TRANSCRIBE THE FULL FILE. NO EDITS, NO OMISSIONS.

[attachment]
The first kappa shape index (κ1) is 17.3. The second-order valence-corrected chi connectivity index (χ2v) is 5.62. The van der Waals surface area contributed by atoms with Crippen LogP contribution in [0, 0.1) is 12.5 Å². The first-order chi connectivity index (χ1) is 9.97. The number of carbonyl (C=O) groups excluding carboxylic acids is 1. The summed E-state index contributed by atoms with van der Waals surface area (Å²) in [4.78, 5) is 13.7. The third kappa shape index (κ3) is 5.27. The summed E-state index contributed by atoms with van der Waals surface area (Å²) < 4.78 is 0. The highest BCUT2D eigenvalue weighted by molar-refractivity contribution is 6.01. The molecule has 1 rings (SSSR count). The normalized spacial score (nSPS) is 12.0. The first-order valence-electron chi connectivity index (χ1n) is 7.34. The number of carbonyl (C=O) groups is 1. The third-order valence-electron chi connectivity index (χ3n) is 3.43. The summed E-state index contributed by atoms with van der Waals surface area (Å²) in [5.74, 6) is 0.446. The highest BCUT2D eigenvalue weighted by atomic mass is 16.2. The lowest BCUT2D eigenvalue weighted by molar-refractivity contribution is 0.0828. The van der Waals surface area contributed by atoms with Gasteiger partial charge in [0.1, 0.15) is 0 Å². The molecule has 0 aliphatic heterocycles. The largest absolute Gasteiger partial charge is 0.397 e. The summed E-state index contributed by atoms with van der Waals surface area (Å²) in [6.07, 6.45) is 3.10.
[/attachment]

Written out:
The first kappa shape index (κ1) is 17.3. The second-order valence-corrected chi connectivity index (χ2v) is 5.62. The van der Waals surface area contributed by atoms with Crippen LogP contribution in [0, 0.1) is 12.5 Å². The first-order chi connectivity index (χ1) is 9.97. The number of carbonyl (C=O) groups excluding carboxylic acids is 1. The summed E-state index contributed by atoms with van der Waals surface area (Å²) in [4.78, 5) is 13.7. The third kappa shape index (κ3) is 5.27. The summed E-state index contributed by atoms with van der Waals surface area (Å²) < 4.78 is 0. The highest BCUT2D eigenvalue weighted by molar-refractivity contribution is 6.01. The molecule has 1 rings (SSSR count). The normalized spacial score (nSPS) is 12.0. The first-order valence-electron chi connectivity index (χ1n) is 7.34. The number of carbonyl (C=O) groups is 1. The third-order valence-electron chi connectivity index (χ3n) is 3.43. The summed E-state index contributed by atoms with van der Waals surface area (Å²) in [5.74, 6) is 0.446. The highest BCUT2D eigenvalue weighted by atomic mass is 16.2. The lowest BCUT2D eigenvalue weighted by molar-refractivity contribution is 0.0828. The van der Waals surface area contributed by atoms with Gasteiger partial charge in [0.1, 0.15) is 0 Å². The molecule has 0 aliphatic heterocycles. The largest absolute Gasteiger partial charge is 0.397 e. The summed E-state index contributed by atoms with van der Waals surface area (Å²) in [6.07, 6.45) is 3.10.